New York State has agreed to a major overhaul in the way solitary confinement is administered in the state’s prisons.
The move to significantly reduce the number of inmates held in isolation and improve living conditions is the result of a lawsuit brought by the New York Civil Liberties Union.
The state recently announced a five-year, $62 million agreement that is expected to result in a number of reforms.
Under the provisions of the agreement
New York state will immediately move roughly 1,100 inmates into alternative programs. There are approximately 60,000 inmates currently housed in New York prisons.
The state will also develop training programs for corrections officers designed to encourage the use of forms of discipline and security other than isolation. Prisoners still held in solitary for more than 180 days will receive additional counseling, social time, and access to telephones.
Gov. Andrew Cuomo said the changes “will result in a safer correctional system, as well as a fairer and more humane response for inmates who engage in misconduct.”
Around 4,000 New York state prison inmates are held in solitary confinement on any given day. The lawsuit alleged many are confined for 23 hours a day to their cells.
Michael Powers, president of the New York State Correctional Officers and Police Benevolent Association, said in a press release that it was “simply wrong to unilaterally take the tools away from law enforcement officers who face dangerous situations on a daily basis.”
Powers said prisons were overcrowded with violent offenders and that assaults by inmates on staff has almost doubled since 2012. “Any policy changes must prioritize the security of everyone who works and resides in these institutions.”
The agreement will need the approval of a federal judge before it can take effect.
Retail giant Amazon has filed a John Doe lawsuit against 1,114 freelancers who solicit customers on the website Fiverrs.com. The suit was filed on Washington state court Oct. 16, 2015.
Before filing the lawsuit, Amazon conducted an undercover sting operation by “purchasing ‘reviews’ for products and communicating directly with some of the defendants,” the complaint states. The reviewers who were sued are those Amazon claims sold fake reviews for as little as $5.00 each.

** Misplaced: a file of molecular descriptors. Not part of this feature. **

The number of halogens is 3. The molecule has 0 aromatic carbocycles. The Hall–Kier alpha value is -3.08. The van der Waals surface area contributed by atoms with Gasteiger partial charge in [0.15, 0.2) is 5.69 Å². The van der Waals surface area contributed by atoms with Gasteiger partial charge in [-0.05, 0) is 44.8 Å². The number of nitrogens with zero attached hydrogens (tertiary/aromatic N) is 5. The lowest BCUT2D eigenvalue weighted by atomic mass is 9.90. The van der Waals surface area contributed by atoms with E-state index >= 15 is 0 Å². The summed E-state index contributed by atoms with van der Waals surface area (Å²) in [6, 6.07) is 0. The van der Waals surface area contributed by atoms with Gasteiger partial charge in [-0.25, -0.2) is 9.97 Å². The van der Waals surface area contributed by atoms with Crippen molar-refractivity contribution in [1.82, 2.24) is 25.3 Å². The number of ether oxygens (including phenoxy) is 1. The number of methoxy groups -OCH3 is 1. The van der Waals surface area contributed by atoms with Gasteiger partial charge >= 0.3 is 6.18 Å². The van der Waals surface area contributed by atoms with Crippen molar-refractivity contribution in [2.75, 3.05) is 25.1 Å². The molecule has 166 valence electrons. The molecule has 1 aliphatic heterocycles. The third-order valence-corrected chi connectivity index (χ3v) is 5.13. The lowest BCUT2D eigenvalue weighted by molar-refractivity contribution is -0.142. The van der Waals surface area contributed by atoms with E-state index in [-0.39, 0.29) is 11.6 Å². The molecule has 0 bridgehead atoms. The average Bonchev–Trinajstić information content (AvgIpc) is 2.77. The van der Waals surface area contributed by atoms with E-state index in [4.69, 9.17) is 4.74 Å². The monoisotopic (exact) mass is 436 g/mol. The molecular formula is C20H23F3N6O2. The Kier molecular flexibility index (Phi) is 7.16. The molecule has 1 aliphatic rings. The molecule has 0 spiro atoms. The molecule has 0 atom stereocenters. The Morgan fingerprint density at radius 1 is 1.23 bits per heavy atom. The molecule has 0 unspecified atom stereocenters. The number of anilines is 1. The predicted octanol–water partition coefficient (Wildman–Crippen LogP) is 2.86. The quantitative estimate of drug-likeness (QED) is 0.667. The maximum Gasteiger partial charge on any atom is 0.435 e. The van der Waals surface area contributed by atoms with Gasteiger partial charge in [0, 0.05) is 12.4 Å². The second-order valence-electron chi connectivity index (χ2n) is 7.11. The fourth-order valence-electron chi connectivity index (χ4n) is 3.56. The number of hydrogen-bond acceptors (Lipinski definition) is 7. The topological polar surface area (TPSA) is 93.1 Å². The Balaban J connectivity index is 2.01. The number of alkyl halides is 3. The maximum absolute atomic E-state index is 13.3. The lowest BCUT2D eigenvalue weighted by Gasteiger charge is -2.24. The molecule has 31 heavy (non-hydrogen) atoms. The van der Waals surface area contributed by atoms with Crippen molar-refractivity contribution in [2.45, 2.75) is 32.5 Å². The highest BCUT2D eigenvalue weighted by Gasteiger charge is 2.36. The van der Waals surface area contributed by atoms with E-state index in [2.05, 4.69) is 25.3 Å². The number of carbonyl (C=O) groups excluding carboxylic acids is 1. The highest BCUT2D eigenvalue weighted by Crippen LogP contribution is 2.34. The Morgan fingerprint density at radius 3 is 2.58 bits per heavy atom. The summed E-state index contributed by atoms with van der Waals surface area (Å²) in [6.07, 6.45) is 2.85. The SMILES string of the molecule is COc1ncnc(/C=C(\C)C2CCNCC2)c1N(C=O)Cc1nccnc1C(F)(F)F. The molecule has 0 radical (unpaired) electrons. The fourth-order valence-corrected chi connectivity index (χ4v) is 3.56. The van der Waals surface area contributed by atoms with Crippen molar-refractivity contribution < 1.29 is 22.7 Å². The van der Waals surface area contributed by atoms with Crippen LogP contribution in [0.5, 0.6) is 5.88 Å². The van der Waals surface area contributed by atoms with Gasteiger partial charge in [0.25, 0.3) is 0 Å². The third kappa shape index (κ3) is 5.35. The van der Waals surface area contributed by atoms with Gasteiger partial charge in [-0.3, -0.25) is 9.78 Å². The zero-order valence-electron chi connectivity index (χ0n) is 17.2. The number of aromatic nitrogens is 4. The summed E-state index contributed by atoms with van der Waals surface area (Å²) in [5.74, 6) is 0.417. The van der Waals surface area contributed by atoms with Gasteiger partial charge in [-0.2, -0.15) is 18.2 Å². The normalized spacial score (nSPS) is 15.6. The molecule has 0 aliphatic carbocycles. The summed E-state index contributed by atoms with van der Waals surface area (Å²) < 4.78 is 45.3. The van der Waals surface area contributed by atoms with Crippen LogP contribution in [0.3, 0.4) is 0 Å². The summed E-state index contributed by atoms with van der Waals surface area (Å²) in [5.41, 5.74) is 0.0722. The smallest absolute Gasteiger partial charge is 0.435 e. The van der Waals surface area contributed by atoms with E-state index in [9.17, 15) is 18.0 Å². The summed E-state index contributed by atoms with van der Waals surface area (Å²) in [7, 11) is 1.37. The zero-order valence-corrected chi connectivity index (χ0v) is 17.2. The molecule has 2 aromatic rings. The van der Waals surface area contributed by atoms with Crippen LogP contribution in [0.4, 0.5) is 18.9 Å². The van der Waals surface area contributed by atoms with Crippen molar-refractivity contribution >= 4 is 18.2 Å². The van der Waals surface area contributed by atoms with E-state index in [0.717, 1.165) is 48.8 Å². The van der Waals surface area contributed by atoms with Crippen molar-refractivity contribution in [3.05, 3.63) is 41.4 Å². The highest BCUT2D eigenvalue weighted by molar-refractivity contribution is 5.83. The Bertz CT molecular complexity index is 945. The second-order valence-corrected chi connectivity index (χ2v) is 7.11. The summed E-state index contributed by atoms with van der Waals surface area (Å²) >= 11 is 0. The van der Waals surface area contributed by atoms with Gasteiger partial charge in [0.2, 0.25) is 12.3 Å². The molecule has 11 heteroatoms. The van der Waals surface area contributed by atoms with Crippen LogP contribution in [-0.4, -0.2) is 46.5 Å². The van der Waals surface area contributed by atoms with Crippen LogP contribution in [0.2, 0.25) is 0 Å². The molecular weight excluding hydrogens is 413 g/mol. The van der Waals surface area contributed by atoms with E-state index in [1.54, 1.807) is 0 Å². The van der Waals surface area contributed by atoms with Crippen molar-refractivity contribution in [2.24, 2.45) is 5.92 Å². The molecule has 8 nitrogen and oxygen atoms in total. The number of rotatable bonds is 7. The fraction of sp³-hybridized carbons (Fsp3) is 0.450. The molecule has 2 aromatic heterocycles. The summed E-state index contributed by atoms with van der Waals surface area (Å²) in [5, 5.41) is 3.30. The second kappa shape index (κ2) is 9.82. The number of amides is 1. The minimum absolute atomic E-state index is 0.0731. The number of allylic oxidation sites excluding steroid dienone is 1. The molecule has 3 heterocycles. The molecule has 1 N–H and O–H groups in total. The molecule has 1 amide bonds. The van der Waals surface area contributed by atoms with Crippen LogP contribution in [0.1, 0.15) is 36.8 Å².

The John Doe lawsuit was necessary because Fiverr freelances use pseudonyms. The company’s name is derived from the fact the jobs, referred to as gigs, cost $5.
Despite the lawsuit, the offer for $5 reviews doesn’t appear to have slowed down. A search for “reviews” produced hundreds of results. While many offered reviews for Amazon, one Fiverr freelancer visibly posted that she would not do them.
For the consumer, it’s nearly impossible to tell a fake review from a legitimate one. Many of the freelancers on Fiverr request that the client write the review and they will post it. Some freelancers boast they have dozens of Amazon accounts with various IP addresses.
Those willing to pay for reviews aren’t always seeking a five-star rating. There are those who will pay for negative reviews to be posted against their competitors. For those looking to keep their hands clean in case legal action is taken that could reveal their identity, paid reviewers are the answer.
As the New York Times reported Dec. 15, in early November one business was hit with 200 one-star reviews, many posting in a matter of minutes.
As for the Amazon lawsuit, the company claims in court papers that “Most of the defendants offer positive or 5-star reviews for Amazon sellers’ products. Indeed, many encourage the Amazon seller to create the text for their own reviews.”
At least one freelancer went to great lengths to make the paid review appear legitimate. “In at least one instance, the seller of a ‘Verified Review’ was willing to receive an empty envelop, not the product itself, simply to create a shipping record,” the lawsuit alleges.